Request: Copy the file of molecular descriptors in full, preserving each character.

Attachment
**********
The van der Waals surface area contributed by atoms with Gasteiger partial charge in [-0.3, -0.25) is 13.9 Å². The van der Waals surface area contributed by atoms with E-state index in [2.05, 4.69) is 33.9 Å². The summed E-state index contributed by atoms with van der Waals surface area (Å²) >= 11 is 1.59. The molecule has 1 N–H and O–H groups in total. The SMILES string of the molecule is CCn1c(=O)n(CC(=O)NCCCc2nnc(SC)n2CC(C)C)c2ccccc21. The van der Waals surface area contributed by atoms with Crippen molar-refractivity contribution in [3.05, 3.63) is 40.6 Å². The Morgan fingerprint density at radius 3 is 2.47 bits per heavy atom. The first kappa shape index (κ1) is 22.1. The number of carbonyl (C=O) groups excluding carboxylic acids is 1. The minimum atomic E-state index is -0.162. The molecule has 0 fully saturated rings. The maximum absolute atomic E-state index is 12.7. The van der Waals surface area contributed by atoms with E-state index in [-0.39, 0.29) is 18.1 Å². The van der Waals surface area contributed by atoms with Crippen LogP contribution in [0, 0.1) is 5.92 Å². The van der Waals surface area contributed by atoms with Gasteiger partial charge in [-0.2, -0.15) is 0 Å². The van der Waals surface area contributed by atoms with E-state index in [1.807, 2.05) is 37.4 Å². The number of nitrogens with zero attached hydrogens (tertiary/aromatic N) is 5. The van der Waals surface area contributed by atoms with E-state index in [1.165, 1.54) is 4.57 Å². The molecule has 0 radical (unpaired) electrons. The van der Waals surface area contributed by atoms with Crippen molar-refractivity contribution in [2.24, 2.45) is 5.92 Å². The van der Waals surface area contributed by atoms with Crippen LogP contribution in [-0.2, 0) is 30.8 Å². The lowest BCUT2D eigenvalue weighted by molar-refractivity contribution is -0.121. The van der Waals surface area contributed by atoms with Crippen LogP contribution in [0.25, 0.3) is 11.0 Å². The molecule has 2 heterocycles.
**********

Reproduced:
The van der Waals surface area contributed by atoms with Gasteiger partial charge in [-0.3, -0.25) is 13.9 Å². The van der Waals surface area contributed by atoms with E-state index in [2.05, 4.69) is 33.9 Å². The summed E-state index contributed by atoms with van der Waals surface area (Å²) >= 11 is 1.59. The molecule has 1 N–H and O–H groups in total. The SMILES string of the molecule is CCn1c(=O)n(CC(=O)NCCCc2nnc(SC)n2CC(C)C)c2ccccc21. The van der Waals surface area contributed by atoms with Crippen molar-refractivity contribution in [3.05, 3.63) is 40.6 Å². The Morgan fingerprint density at radius 3 is 2.47 bits per heavy atom. The first kappa shape index (κ1) is 22.1. The number of carbonyl (C=O) groups excluding carboxylic acids is 1. The minimum atomic E-state index is -0.162. The molecule has 0 fully saturated rings. The maximum absolute atomic E-state index is 12.7. The van der Waals surface area contributed by atoms with E-state index in [-0.39, 0.29) is 18.1 Å². The van der Waals surface area contributed by atoms with Crippen LogP contribution in [0, 0.1) is 5.92 Å². The van der Waals surface area contributed by atoms with Gasteiger partial charge in [-0.2, -0.15) is 0 Å². The van der Waals surface area contributed by atoms with E-state index in [1.807, 2.05) is 37.4 Å². The number of nitrogens with zero attached hydrogens (tertiary/aromatic N) is 5. The van der Waals surface area contributed by atoms with E-state index in [1.165, 1.54) is 4.57 Å². The molecule has 0 radical (unpaired) electrons. The van der Waals surface area contributed by atoms with Crippen molar-refractivity contribution in [2.24, 2.45) is 5.92 Å². The van der Waals surface area contributed by atoms with Crippen LogP contribution in [-0.2, 0) is 30.8 Å². The lowest BCUT2D eigenvalue weighted by molar-refractivity contribution is -0.121. The van der Waals surface area contributed by atoms with Crippen LogP contribution in [0.25, 0.3) is 11.0 Å². The molecule has 2 heterocycles.